'We Cannot Rewrite History, But We Can Right History'

A South Carolina judge vacated the convictions of the Friendship 9, nine black college students who dared sit at a whites-only lunch counter in 1961.

Jason Miczek/Reuters/The Atlantic

Fifty-four years ago this week, nine young black men sat down at the whites-only counter of McCrory's five-and-dime store on Main Street in the town of Rock Hill, South Carolina. After ordering burgers and cokes, the men were asked to leave; after they refused to leave, they were arrested for trespassing.

The Civil Rights Movement was, relatively speaking, in its infancy at the time. Less than a year after the sit-ins in Greensboro, North Carolina, the Friendship 9 were arrested on the same day that James Meredith submitted his college application to then-segregated Ole Miss.

On Wednesday, the eight surviving members of the Friendship 9⎯most of the nine men had been students at nearby Friendship College in 1961⎯were back in a Rock Hill courthouse to see their sentences vacated and their convictions overturned. "We cannot rewrite history, but we can right history," Circuit Court Judge John C. Hayes III told the courtroom to high applause as he threw out the cases⎯a poignant flourish given that Hayes' uncle had originally sentenced the men in 1961.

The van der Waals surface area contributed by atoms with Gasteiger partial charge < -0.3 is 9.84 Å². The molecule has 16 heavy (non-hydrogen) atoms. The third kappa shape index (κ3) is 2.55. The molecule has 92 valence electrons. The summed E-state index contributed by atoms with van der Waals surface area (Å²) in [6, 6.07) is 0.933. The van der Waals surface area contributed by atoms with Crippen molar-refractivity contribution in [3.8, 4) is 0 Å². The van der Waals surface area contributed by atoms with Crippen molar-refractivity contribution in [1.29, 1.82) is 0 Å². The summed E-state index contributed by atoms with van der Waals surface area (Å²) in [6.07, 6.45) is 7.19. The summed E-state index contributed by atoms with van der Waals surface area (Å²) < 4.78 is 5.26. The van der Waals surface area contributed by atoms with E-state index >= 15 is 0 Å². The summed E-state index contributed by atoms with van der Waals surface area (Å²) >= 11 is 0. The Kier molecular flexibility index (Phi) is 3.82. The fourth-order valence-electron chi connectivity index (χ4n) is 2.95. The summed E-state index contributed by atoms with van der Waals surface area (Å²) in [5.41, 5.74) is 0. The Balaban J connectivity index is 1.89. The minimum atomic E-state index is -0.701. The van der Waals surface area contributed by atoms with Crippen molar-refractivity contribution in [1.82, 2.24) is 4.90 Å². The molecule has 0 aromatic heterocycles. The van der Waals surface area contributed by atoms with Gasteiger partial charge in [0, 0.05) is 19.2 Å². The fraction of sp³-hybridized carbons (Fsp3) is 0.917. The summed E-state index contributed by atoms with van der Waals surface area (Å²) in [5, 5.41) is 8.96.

As NBC News noted, the men "were represented in the hearing by Ernest A. Finney Jr., the same man who defended their case 54 years ago," who later served as South Carolina Supreme Court's first black chief justice since Reconstruction.

Associated Press, February 21, 1961

The saga of the Friendship 9 hadn't ended with their convictions. When the court ordered the men to pay a $100 fine, they refused, opting instead to spend 30 days in jail rather than have the NAACP pay their fee, a tactic that was dubbed "Jail⎯No Bail."

"Jail⎯No Bail" flipped the dynamic by which cities profited on the illegal arrests of civil rights activists and instead had to pay to confine and feed activists. It took the burden of payment off civil rights organizations in defiance of Jim Crow. Thomas Gaither, the Congress of Racial Equality activist who joined the eight Friendship students in the sit-in, described the strategy in an interview with South Carolina's ETV:

We’d had the sit-ins, and we didn’t have actually a large number of gains. We had people who were arrested. They went to jail, they paid their bail, they went back and often there were people who repeated this. Well, we thought it was time to raise the level of commitment to show how serious we were about trying to transform our society into a more just society.

Decades later, as the AP notes, Gaither's name along with the names of the rest of the Friendship 9⎯W.T. "Dub" Massey, Willie McCleod, Robert McCullough, James Wells, David Williamson Jr., John Gaines, and Mack Workman—are engraved on the restaurant 's stools where the man sat so many decades before. The trespassing charges will also remain, as the men requested that their records not be expunged by Wednesday's ruling.